I’ve been working on a large coast redwood for the past few years in fits and starts. After an initial pruning and repotting (see “Coast redwood” for details) I’ve worked on the tree in earnest several times only to let it grow out again.
After a few cycles of this, I removed almost all of the branches so I could restart the process from scratch.
After major cutback – October, 2020
The tree has continued to grow vigorously over the past year but again I quickly let it get out of shape.
My goals for developing the tree are to establish new primary branches and improve branch density – a process achieved quickly with frequent pruning and pinching. By keeping the branches I want to ramify short and letting the branches I want to thicken grow freely, I can pursue both goals at once.
After cutback – August, 2021
Because the tree has grown so much in the past two years, it was in need of a repot. I’d only repotted the tree once before so I wanted to reduce the base of the trunk (which had been resting on the bottom of the pot) and remove as much of the old soil as possible.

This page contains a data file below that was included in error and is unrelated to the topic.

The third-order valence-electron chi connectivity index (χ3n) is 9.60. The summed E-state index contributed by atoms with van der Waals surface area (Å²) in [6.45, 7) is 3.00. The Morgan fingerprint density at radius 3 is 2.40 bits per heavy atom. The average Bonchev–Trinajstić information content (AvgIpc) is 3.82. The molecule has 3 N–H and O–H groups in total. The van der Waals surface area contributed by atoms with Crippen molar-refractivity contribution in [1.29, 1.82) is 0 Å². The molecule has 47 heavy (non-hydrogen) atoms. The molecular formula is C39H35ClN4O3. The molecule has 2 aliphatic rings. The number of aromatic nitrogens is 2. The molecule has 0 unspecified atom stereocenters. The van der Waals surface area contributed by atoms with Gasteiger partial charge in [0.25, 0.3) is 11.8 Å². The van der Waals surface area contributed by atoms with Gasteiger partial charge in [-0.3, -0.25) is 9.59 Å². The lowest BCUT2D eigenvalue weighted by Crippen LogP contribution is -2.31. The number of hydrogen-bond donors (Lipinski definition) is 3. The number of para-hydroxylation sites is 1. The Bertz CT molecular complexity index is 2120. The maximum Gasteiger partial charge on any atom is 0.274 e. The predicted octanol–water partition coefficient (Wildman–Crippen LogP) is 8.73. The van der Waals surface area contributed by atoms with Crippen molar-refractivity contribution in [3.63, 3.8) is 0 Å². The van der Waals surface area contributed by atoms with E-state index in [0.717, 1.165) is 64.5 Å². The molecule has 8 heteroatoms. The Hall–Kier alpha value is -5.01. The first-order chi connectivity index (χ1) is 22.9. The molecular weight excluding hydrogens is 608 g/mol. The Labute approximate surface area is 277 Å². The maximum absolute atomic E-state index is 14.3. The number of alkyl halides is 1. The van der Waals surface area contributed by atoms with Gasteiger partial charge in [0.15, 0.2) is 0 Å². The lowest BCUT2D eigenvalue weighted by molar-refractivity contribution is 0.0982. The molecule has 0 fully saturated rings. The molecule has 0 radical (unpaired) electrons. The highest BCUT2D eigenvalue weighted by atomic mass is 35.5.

Here’s what the root ball looked like after removing 1-2 inches of wood from the base of the trunk.
Root ball after cutback – side view
And here’s what the base of the tree looked like after carving it with a reciprocating saw and a power chisel.
After reducing the base of the trunk
I’d hoped to plant the tree in a shallower container but I didn’t have any pots that were right for the tree so I returned it to the unglazed oval it had been growing in.
After cutback and repotting, 44″ tall – December, 2021
I don’t expect the tree to grow much until the weather warms up, but when it does start growing, I’ll attempt to work on it whenever it needs a trim.
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